top of page
  • Writer's pictureMegan Regan


This was me at 10am this morning. Tear streaked face, hiding in the bathroom with egg stains on my new bathrobe. I had already expended what felt like an entire day’s worth of therapeutic parenting in a matter of two and a half hours—being yelled at, taking part in conflict mediation, teaching social skills, trying to unwire trauma hardwired habits, and making two rounds of breakfast for everyone (wrong morning to tackle coconut flour pancakes and eggs).

We’ve been trying a new discipline technique with Marcus that builds on the previous methods of therapeutic parenting that I’ve mentioned before in posts. I request him to do something only once. If his response is defiant, I calmly say, “It sounds like you’re having a difficult time making this choice. You can take as much time as you need to make your choice and just trade in the time you’ve used in making that choice for what time would have been used as your screen time later.” If yelling then ensues, I say, “It sounds like you’re upset and are choosing to use your outside voice right now. That’s fine if you feel that’s the voice you need to use, but you’ll need to go outside to use it.”

I can excitedly say this new way of approaching conflict seems to be working!! Most of the time I feel liberated from having the back and forth conflict exchange or having to listen to him continually scream at me. All is handled in a calm, respectful manner and I don’t feel like I’m damaging our relationship in the process. I remain in control by staying in control, which in turn, we are hoping will make Marcus feel reassured that we are indeed his safe base. Situations seem to be de-escalating more quickly. So YEAH for that!

When these episodes are over, we hug and I tell him that I love him and that he’s a good boy and then we move on. I’m attempting to stop myself from lecturing about what the bad choice was that he made. There’s a quote from author Bob Goff that I love, “People who mess up need a hug, not a lecture.” This has stuck with me and I’m really working hard to try to put it in to practice, not just with Marcus, but with the other kids as well. And all are responding positively.

So if new behavior strategies are in place and are working well, then I shouldn’t be stressed out crying in the bathroom right??

Even though it’s working and I know it’ll pay off in the end, therapeutic parenting is INTENTIONAL. Oh, how much easier it would be and how I wish it worked to just yell at him and send him away. But it doesn’t. I need to stop what I’m doing (ie making a full-on breakfast), and focus my energy, my love, and my patience on a human being rather than the task I’m in the middle of. Love is terribly inconvenient…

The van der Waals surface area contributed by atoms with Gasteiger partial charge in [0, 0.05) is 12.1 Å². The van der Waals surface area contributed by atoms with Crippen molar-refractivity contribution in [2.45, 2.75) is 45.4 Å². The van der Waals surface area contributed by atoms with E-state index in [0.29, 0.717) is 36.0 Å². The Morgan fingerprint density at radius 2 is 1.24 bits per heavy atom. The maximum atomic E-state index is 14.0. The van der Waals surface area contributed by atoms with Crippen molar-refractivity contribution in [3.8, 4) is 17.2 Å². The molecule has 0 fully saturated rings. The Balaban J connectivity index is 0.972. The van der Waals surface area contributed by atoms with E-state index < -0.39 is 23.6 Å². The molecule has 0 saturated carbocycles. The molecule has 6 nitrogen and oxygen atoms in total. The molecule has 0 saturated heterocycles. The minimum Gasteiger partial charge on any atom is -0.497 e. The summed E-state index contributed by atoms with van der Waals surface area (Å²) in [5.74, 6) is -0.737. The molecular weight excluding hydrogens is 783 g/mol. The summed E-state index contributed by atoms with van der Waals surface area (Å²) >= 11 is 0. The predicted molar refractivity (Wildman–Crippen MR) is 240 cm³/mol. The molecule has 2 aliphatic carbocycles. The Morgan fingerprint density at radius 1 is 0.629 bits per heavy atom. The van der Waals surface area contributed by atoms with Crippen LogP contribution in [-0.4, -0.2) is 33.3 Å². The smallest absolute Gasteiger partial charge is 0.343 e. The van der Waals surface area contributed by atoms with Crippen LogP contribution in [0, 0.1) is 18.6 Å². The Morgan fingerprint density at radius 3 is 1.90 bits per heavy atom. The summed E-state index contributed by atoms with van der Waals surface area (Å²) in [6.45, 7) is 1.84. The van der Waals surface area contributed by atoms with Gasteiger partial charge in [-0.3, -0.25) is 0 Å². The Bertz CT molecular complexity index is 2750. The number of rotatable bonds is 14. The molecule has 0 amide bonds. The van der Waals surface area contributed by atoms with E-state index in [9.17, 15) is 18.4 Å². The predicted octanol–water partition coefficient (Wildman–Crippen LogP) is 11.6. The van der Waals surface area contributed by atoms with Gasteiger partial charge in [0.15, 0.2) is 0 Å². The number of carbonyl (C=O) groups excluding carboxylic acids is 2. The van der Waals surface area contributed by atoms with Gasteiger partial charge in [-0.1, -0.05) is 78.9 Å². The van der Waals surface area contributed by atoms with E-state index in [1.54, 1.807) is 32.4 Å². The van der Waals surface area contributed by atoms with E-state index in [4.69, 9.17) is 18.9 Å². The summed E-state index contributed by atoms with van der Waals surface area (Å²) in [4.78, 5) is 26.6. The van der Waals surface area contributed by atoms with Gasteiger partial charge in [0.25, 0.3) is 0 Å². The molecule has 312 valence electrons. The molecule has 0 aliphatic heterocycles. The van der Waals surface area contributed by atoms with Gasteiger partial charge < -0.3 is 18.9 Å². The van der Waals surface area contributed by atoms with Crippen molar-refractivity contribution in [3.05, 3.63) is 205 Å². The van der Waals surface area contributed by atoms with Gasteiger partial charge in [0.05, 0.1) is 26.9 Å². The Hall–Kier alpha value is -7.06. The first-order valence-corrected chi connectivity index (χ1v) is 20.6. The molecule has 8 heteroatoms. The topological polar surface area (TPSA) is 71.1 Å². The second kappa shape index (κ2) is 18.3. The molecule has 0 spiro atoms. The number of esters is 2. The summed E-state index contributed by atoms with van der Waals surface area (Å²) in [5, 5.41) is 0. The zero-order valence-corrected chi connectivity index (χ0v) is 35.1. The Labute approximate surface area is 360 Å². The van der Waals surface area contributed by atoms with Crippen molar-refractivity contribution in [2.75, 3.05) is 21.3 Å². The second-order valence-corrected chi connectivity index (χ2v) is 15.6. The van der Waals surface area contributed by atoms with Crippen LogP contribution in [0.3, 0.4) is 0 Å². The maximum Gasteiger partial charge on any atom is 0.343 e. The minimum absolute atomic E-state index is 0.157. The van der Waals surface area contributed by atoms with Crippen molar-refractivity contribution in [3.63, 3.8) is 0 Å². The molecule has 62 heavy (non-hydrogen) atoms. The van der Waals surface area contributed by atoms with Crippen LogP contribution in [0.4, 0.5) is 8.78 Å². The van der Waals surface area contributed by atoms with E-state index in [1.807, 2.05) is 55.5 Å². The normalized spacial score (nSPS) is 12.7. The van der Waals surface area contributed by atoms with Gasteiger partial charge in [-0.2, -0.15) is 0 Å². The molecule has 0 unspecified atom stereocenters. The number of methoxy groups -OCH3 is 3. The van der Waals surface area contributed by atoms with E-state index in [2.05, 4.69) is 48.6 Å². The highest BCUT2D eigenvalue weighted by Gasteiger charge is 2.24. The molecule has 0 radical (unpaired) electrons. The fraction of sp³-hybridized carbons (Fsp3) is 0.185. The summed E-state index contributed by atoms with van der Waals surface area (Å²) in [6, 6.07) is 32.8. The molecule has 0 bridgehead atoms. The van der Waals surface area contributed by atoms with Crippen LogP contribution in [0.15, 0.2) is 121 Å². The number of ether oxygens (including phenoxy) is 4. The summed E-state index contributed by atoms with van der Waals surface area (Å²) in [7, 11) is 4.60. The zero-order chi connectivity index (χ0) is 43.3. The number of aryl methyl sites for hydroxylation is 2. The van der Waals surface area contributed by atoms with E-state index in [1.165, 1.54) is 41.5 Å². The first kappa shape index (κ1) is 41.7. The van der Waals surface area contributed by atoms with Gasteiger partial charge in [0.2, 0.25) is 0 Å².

I’ve mentioned author Bob Goff in a couple of posts already. I love his books! They are all filled with awesome nuggets of truth, love, and grace that are so easily applicable to every day life. I tend to agree with most of what he writes, but not today…

“The downside of pie is in the limited number of pieces you can get out of one, even if you cut them into the world’s smallest slices. Love doesn’t work that way. We can never run out of love, never give or receive too much. Sometimes we start to think it’s finite because resources like time and energy can run low. But when we choose to give more love, we get to watch it multiply. People return our love, giving back what we gave away with a little extra. Then the cycle happens all over again, everybody getting a little more than they gave away. Love is one of the few things we don’t have to guard. We don’t have to be greedy with our love. It multiplies when we give it away.” Live in Grace, Walk in Love (pg 66)

Every day I try my best to choose to love more and yet I can tell you, somedays, my ability to continually give love is like that pie plate—empty. That got me thinking about love and compassion and boundaries. I believe it was author and speaker Brene Brown (although I could be wrong, I read a lot and sometimes the “who said what” gets smashed up in my mind) that said the most compassionate people are the ones who have the best boundaries. In order to be able to give at what feels like an ever-increasing rate, a person needs a space, both mental and physical, to call their own. I crave alone time! I used to feel guilty about this, but my opinion has changed. The need to seclude to recharge can find support even back in biblical times…

Jesus is God in the flesh. Yet the Bible recounts that Jesus frequently sought times of solitude. (See Mark 1:35, Luke 5:15-16, Mark 3:13, Matthew 14:13 for a few examples) If Jesus knew He needed alone time to do His ministry here on earth, then I sure as hell with ALL of my humanness need time to check out of life and check in with myself and more importantly check in with God.

I used to believe being a bleeding heart for others was what it truly looked like to be a follower of Jesus. But I’ve come to realize that is not what God asks of us. Don’t get me wrong, we are called to big lives, abundantly full of love, generosity, and grace. But what God doesn’t call us to do is forget that we honor Him when we admit and realize our own human weaknesses, our LIMITS.

Ugh, limits…isn’t it such a hard thing to realize we can’t do it all all the time! I want to do more, give more, be more…but I just can’t. So sorry, Bob Goff, I am that empty pie plate with barely a crumb to spare. But I’m choosing to use that realization to honor God by coming to Him in prayer and meditation to honestly tell Him, “I don’t have this, but you are my place of refilling sustenance.”


Recent Posts

See All


bottom of page